L.A. County's most recent published unemployment rate doesn't reflect the reality of today's job market, as layoffs in a wide variety of industries continue to mount, economists and labor consultants said. They expect that official statistics will soon show the darkening trend.

The Walt Disney Co.'s announcement last week that it would slash 4,000 jobs companywide is among several mass layoff announcements made in L.A. since January, none of which are reflected in the most recent employment statistics.

In fact, the California Economic Development Department's widely reported employment statistics for L.A. paint a pretty picture, with the local unemployment rate falling in February to 4.6 percent, down from 5.3 percent in January. March statistics are due out in mid-April.

"We keep hearing about all the doom and gloom in the economy, but it's not reflected in our local unemployment statistics," said EDD labor consultant Bill Freed.

Jack Kyser, chief economist for the L.A. County Economic Development Corp., agreed.

"You're going to see more layoffs in L.A.," Kyser said "So far, we seem to have been immune. All the numbers in L.A. County look great. But given what's happening to the economy, it can't hold."

While Disney's recent announcement will impact mostly theme park employees in Anaheim and Orlando, the company announced in early February that it would cut 400 jobs from its Burbank-based Internet unit.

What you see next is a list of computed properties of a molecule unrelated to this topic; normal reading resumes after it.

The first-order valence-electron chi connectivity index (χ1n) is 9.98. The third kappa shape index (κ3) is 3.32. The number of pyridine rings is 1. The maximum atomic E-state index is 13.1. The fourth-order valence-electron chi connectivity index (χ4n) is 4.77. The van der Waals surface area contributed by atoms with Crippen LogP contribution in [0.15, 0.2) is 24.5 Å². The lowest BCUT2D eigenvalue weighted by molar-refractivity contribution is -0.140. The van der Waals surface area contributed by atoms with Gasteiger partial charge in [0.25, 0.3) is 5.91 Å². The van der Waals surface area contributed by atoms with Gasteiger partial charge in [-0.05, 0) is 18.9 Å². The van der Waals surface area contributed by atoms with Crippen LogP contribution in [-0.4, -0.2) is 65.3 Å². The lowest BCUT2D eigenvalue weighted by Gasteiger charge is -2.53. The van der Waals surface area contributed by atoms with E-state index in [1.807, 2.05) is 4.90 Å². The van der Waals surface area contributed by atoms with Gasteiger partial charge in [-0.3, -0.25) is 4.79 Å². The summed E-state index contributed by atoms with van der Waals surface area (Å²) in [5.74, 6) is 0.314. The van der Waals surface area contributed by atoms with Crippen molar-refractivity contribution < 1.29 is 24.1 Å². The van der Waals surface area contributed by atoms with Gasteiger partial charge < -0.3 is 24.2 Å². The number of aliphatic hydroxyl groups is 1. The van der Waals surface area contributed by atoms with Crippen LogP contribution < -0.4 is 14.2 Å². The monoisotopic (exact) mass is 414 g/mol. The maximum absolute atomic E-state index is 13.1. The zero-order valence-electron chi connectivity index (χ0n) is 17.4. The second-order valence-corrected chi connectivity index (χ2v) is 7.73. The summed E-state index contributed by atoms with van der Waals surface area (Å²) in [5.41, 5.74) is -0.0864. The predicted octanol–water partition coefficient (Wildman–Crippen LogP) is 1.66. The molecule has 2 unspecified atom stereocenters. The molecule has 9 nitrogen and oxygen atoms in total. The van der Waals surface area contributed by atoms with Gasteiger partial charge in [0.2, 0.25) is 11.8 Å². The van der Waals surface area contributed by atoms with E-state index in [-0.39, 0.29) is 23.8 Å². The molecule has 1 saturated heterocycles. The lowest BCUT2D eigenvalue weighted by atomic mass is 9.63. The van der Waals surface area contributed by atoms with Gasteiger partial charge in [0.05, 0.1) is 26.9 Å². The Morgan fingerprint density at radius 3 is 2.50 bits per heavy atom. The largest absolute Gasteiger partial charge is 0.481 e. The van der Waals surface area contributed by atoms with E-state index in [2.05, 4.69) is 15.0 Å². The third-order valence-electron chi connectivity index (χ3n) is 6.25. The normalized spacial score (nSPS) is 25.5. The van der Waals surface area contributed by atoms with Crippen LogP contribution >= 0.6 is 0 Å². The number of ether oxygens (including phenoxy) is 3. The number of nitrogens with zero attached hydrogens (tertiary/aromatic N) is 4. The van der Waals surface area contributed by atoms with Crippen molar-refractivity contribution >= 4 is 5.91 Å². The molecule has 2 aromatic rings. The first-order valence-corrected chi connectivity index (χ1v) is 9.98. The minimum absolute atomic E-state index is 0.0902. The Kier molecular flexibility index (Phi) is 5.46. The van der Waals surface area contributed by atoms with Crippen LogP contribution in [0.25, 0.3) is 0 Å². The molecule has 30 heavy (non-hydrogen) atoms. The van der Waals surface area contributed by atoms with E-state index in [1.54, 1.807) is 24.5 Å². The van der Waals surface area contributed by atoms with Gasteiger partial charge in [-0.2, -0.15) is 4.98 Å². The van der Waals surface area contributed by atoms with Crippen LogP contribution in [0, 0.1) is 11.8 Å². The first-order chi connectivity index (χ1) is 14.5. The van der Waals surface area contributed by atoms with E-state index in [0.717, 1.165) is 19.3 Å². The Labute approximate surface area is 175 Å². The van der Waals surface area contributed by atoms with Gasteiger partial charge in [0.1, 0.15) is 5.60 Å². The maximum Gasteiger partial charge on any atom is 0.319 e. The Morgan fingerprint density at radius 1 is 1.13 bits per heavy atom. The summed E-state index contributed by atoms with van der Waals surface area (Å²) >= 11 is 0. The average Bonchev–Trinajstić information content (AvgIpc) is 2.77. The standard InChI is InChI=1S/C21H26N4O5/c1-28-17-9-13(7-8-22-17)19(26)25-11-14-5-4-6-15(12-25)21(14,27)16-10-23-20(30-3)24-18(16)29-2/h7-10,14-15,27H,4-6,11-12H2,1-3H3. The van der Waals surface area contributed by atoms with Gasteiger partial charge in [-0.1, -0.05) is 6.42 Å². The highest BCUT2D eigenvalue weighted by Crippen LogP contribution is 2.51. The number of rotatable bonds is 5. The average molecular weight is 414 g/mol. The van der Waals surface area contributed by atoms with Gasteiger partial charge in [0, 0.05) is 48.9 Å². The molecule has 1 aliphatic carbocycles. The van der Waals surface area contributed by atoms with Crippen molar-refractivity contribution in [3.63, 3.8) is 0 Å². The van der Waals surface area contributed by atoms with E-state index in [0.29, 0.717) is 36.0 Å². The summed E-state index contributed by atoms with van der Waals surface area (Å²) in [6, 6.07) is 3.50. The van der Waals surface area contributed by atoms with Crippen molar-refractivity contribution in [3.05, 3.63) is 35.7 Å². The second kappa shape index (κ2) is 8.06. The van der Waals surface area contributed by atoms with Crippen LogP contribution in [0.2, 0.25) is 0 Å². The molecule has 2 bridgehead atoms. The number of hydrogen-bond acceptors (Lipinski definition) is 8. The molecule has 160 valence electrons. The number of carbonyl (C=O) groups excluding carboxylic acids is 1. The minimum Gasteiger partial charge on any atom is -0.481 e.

Another entertainment giant with a major presence in L.A., AOL Time Warner, announced in late January that it would slash 2,000 jobs, 600 from its local Warner Music Group and 100 from its Warner Bros. movie studio.

Soaring natural gas prices were cited as the primary cause of mass layoffs at one of Southern California's largest textile firms, L.A. Dye & Print Works Inc. The Pico Rivera company announced in late February that it would shut down in April, putting 700 employees out of work.

Torrance-based Summa Industries announced just a few weeks ago that it would cut 13 percent of its workforce, or about 130 jobs, because of slowing demand for its molded plastic parts.

Internet layoffs

The slowdown in advertising spending and the economy's overall weakness has triggered recent layoffs at a slew of local Internet-related companies, like Business.com, Icebox.com, Xdrive and Creative Planet to name just a few. Not all the layoffs in that sector were insignificant. Online retailer eToys, for example, shut down its swanky Santa Monica headquarters in January and pink-slipped about 700 employees.

It's unlikely that these more recent, sector-wide layoffs are reflected in current employment data, so the announcements are cause for immediate concern.

"The announcements are certainly a heads-up to us that things may be getting soft in the future, which has been our expectation all along," said Ted Gibson, chief economist for the California Department of Finance. "Last month's employment figures show no evidence of weakness, but we may not see the effects of the layoff announcements until May or June."